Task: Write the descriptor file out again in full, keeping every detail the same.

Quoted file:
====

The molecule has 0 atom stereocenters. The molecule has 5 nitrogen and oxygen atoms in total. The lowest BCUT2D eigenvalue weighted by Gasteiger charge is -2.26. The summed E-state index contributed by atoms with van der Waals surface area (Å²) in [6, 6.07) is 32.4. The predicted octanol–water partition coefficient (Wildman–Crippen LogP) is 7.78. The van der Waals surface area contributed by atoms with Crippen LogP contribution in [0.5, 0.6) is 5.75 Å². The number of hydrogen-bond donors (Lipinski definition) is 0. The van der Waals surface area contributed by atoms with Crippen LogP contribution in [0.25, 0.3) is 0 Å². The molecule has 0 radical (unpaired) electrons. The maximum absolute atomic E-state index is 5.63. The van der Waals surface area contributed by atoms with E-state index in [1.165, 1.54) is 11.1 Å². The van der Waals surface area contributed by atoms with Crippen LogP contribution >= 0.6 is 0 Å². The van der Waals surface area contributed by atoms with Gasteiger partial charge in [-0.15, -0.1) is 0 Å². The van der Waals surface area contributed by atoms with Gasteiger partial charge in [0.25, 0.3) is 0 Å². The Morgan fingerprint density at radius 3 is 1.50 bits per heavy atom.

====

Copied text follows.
The molecule has 0 atom stereocenters. The molecule has 5 nitrogen and oxygen atoms in total. The lowest BCUT2D eigenvalue weighted by Gasteiger charge is -2.26. The summed E-state index contributed by atoms with van der Waals surface area (Å²) in [6, 6.07) is 32.4. The predicted octanol–water partition coefficient (Wildman–Crippen LogP) is 7.78. The van der Waals surface area contributed by atoms with Crippen LogP contribution in [0.5, 0.6) is 5.75 Å². The number of hydrogen-bond donors (Lipinski definition) is 0. The van der Waals surface area contributed by atoms with Crippen LogP contribution in [0.25, 0.3) is 0 Å². The molecule has 0 radical (unpaired) electrons. The maximum absolute atomic E-state index is 5.63. The van der Waals surface area contributed by atoms with E-state index in [1.165, 1.54) is 11.1 Å². The van der Waals surface area contributed by atoms with Crippen LogP contribution >= 0.6 is 0 Å². The van der Waals surface area contributed by atoms with Gasteiger partial charge in [-0.15, -0.1) is 0 Å². The van der Waals surface area contributed by atoms with Gasteiger partial charge in [0.25, 0.3) is 0 Å². The Morgan fingerprint density at radius 3 is 1.50 bits per heavy atom.